I have now spent two full days in India. One day in Delhi, and one day in Agra. I feel as if we have already experienced some of the best and some of the worst of what India has to offer. Delhi was a shock to the system: its streets were filthy and odorous, and many of its citizens were aggressive and prying. Agra had these qualities too, but even after a day our both our senses and social expectations had begun to adjust. People spit here, and throw their litter directly onto the ground with reckless abandon. Children, as well as adult men, really want to take a picture with you. People purposefully give you wrong directions just to try to make a commission. It can be exceedingly difficult to tell if someone is just honing their English skills, or luring you into a tourist scam. The bright smell of incense used to keep flies away from fruit stands swirls together with the faint but ever-present scent of raw sewage. That being said, that’s all just part of the experience as far as I’m concerned, and our day in Agra was fantastic. We saw the magnificent Taj Mahal, as well as several other sites, and have enjoyed our stay at a modest homestay (aka BnB), which sits on a quiet street off the main drag. Back to the beginning.
Our flight from New York was delayed by three hours, so unfortunately we didn’t get into Delhi until around 11pm. The plan was to check in, spend the next day in Delhi, and then catch a 6am train to Agra the following morning.
We stayed at a hotel called Hari Piorko. It’s located on a crazy street called Main Bazaar alongside fifteen hundred other mediocre “backpacker” hotels. Hari Piorko is supposedly a bit nicer than the others, but the main reason I picked it is because each room has a fish tank in it. I thought maybe it would be like staying in a crazy Vegas hotel or something, but in reality, it was more like staying in a creepy hotel room where everything seemed like it was from 1973, including the fish tank. Hopefully the fish themselves were of more modern vintage.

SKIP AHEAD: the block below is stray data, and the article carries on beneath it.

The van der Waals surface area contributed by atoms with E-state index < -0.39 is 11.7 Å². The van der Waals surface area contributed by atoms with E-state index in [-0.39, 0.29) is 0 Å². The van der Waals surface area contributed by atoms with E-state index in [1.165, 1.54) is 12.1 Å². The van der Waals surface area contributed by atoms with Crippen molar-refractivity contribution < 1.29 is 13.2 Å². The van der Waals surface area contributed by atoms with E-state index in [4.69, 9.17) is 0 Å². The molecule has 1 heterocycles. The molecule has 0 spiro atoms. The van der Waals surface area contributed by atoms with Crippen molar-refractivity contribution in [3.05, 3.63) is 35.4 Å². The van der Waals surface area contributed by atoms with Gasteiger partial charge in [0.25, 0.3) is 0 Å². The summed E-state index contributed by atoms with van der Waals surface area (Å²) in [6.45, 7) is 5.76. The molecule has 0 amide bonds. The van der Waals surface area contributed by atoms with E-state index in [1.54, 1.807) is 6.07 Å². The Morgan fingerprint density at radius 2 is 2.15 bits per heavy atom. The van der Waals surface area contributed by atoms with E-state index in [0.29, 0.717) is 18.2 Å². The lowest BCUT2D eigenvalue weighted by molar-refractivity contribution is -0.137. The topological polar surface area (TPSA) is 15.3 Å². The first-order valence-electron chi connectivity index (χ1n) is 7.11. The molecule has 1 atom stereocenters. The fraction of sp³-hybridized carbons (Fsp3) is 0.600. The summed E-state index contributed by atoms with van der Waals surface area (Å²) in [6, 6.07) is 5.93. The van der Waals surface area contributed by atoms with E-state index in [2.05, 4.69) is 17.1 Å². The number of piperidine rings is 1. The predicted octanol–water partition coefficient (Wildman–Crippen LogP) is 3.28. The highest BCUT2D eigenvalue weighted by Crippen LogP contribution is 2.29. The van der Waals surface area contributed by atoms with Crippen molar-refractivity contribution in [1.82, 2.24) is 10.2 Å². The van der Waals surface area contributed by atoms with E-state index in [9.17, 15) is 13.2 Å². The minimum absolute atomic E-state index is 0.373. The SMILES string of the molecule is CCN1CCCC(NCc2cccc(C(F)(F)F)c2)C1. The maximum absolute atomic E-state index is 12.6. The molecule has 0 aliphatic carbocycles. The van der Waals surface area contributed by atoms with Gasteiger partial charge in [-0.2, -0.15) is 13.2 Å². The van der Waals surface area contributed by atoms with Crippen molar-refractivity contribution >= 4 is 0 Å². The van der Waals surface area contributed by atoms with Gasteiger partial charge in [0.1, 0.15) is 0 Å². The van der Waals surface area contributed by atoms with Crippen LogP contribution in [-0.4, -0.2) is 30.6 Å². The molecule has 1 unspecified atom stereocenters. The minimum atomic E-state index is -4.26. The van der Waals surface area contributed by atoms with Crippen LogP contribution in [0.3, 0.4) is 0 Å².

In another bizarre twist, the ceiling was covered in glow in the dark stars, which I legitimately thought was a nice touch. The only other thing worth mentioning about the hotel is that it had this sign in the bathroom:
I love the idea of police crashing in on you in your hotel bathroom right after you put a paper towel in the “toilet pot” and busting you for committing the aforementioned punishable act.
As I eluded to above, our first full day in Delhi totally kicked our asses. It being our first day in India, we had modest goals. But Delhi made sure to beat us down. Immediately. Our basic plan was simply to wander through the bazaars and back alleys of Old Delhi, and maybe go to the Jama Masjid, which is India’s largest mosque and is nestled somewhere towards the center of Old Delhi’s winding alleys. But after about 45 minutes of wandering around through 90+ degrees of sweltering, muggy heat, the hassle began to hit hard.
First, any time I took out my guidebook to consult the map, one of several young men would instantly approach and begin to offer directions to various tourist sites we weren’t even trying to go to. They would then invariably proceed to follow us around for several blocks, telling us we were going the wrong way, or telling us they knew just the perfect shop for us to visit. If asked why they were following us around, the inevitable response was, “No, I am just happening to go the same way as you! I am not a guide, man, just being a friend.” These young man (this happened about three times) would then fade away, only to magically reappear a few blocks down the road, once again insisting that we take his advice and go to some dumb tourist trap so he could get his commission.